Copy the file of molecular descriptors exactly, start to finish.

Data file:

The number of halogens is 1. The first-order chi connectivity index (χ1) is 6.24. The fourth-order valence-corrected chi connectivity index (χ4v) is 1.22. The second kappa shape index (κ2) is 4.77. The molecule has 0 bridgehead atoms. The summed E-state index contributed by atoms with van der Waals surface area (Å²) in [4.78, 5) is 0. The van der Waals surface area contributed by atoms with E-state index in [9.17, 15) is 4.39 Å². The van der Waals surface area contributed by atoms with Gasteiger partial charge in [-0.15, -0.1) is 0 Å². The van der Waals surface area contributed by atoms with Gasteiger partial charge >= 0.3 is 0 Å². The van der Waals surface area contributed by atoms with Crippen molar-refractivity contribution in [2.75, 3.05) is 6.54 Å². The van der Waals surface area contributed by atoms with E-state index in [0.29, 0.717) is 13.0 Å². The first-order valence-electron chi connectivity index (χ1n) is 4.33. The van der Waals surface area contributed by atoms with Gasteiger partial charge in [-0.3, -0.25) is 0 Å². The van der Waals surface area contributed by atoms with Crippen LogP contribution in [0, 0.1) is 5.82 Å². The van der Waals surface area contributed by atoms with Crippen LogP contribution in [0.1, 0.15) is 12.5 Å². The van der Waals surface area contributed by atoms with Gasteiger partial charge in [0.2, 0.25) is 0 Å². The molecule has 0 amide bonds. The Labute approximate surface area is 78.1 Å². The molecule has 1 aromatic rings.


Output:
The number of halogens is 1. The first-order chi connectivity index (χ1) is 6.24. The fourth-order valence-corrected chi connectivity index (χ4v) is 1.22. The second kappa shape index (κ2) is 4.77. The molecule has 0 bridgehead atoms. The summed E-state index contributed by atoms with van der Waals surface area (Å²) in [4.78, 5) is 0. The van der Waals surface area contributed by atoms with E-state index in [9.17, 15) is 4.39 Å². The van der Waals surface area contributed by atoms with Gasteiger partial charge in [-0.15, -0.1) is 0 Å². The van der Waals surface area contributed by atoms with Gasteiger partial charge >= 0.3 is 0 Å². The van der Waals surface area contributed by atoms with Crippen molar-refractivity contribution in [2.75, 3.05) is 6.54 Å². The van der Waals surface area contributed by atoms with E-state index in [0.29, 0.717) is 13.0 Å². The first-order valence-electron chi connectivity index (χ1n) is 4.33. The van der Waals surface area contributed by atoms with Gasteiger partial charge in [-0.3, -0.25) is 0 Å². The van der Waals surface area contributed by atoms with Crippen LogP contribution in [0, 0.1) is 5.82 Å². The van der Waals surface area contributed by atoms with Crippen LogP contribution in [0.1, 0.15) is 12.5 Å². The van der Waals surface area contributed by atoms with Gasteiger partial charge in [0.2, 0.25) is 0 Å². The molecule has 0 amide bonds. The Labute approximate surface area is 78.1 Å². The molecule has 1 aromatic rings.